These then are the central theological seams running through the gospel. The question remains as to the manner in which John perceives the signs as. bringing about deepened faith. Do the signs automatically and without misappropriation or failure lead to faith?

The Signs as the Route to Faith
John and the Synoptics In the Gospel of John the signs are pointers. It is appropriate first of all to ascertain that to which they point. By contrasting John with the synoptics the object of faith becomes clear. In John the miracles are focused upon who Jesus is, that is the preexistent one sent from God. This purpose is unmistakable in John 12:37: “Though he had done so many signs before them, yet they did not believe in him.” For John, what is at stake is the recognition and confession of Jesus as divine son.

In the synoptics the miracles of Jesus are primarily acts of power through which the reign of God is established in a world of opposition and evil. They also serve as indicators that the prophecies in regard to the Messianic age are being fulfilled.23 The word most typically used is dynamis, commonly translated either “mighty work” or “miracle” but most frequently “power” or “powers.”24 In contrast with the synoptics, John reports no miracles which serve to counteract the power of Satan including even exorcisms, though hostility exists between Satan and Jesus (13:27; 14:30; 16:33).25

In John, the divinely empowered actions of Jesus are normally called “works” or “signs.”26 “Works” as a description of Jesus’ activities, equates what Jesus did with the prior work of God. “My Father is working still, and I am working,” (5:17). “Works” has a larger field of meaning than either sign or miracle, but it includes both. Jesus’ work encompasses his words as well as his action. “The words that I say to you I do not speak on my own authority; but the Father who dwells in me does his works,” (14:10). The manner in which the works of Jesus are paralleled with those of God make it clear that his works identify him as sent from God. “The works which the Father has granted me to accomplish, these very works which I am doing, bear me witness that the Father has sent me,” (5:36).

In John, signs are divinely empowered acts or words which demand a decision for or against who Jesus is, that is, the preexistent one sent from God. In the synoptics, in contrast, the heavenly signs are either eschatological clues heralding the inbreaking of the kingdom, or a proof demanded by unbelievers. In Acts, signs and wonders are the miracles of Jesus and the apostles.27 Signs do not occur in John to adumbrate the coming kingdom (that is eschatological) perhaps because for John the incarnation of Jesus means that the kingdom is now present. “Signs” occur in John as a demand (2:18; 6:30), but more characteristically signify the decisive works or miracles of Jesus. They are a stage on the way to belief, and ultimately to sonship (1:12) and life for those who epitomize true faith. They point beyond themselves. As Brown stated, “If Jesus gives life to Lazarus, the remarks of Jesus (xi 24-26) show that the restoration of physical life is important only as a sign of the gift of eternal life.”28 But the signs obviously do not always attain their intended end.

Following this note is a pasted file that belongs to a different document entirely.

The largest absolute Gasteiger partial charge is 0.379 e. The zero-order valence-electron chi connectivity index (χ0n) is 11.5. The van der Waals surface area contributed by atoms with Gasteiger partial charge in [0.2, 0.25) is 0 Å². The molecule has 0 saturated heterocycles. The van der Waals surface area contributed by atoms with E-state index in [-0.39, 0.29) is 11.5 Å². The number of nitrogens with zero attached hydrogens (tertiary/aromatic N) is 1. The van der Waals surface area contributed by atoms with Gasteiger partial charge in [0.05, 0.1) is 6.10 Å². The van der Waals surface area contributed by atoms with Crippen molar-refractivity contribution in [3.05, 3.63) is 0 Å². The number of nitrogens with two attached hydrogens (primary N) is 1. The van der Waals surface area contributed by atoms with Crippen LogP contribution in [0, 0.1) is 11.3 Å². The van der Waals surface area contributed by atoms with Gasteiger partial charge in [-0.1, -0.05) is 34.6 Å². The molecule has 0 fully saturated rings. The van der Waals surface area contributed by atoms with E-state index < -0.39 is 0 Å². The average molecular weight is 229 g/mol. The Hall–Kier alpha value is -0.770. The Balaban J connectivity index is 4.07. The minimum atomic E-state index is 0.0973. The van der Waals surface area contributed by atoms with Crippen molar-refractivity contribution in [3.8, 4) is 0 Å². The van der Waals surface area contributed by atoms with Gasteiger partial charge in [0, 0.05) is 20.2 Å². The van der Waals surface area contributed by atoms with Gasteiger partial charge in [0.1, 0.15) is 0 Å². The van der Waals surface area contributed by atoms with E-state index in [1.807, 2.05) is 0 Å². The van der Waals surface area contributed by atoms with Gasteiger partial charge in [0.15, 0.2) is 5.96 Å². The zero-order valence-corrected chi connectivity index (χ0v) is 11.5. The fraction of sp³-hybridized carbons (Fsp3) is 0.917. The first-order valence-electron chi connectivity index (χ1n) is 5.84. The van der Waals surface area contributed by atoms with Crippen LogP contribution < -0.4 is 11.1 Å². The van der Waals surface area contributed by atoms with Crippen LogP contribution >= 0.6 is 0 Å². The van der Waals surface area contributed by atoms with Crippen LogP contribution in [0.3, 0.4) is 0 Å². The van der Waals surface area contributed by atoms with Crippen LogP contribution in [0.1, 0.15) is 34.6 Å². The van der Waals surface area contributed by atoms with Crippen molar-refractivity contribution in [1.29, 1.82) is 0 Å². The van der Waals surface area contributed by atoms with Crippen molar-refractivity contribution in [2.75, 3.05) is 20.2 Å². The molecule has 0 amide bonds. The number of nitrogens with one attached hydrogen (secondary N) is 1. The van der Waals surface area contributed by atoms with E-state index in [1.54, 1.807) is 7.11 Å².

Signs of Faith
We are now ready to address the question of how it is that signs bring about faith in Jesus as the Christ, the Son of God (20:31).29 It is helpful to identify five stages on the road to faith. The sign at the wedding in Cana may function as a paradigm.

As the text now stands, Andrew affirmed that Jesus is Messiah, though earlier he had called him Rabbi. Other disciples attached themselves to Jesus; one unnamed (1:35-41), as well as Peter, Philip and Nathanael. It is these disciples and perhaps others who were invited to the wedding in Cana. Since the disciples are the ones singled out, we need to focus on them.

1) The first stage of faith is the inclination or predisposition to believe that Jesus possesses unusual powers.30 These followers are already predisposed to expect the extraordinary from Jesus. A second factor now enters, the confidence or faith of Mary who preceded both Jesus and the disciples to the wedding (2:1-5). Mary is committed to the power of Jesus’ word, “Do whatever he tells you,” (2:5).31

2) The faith of another (or others) is a catalyst for a chain reaction of faith in the presence of a sign.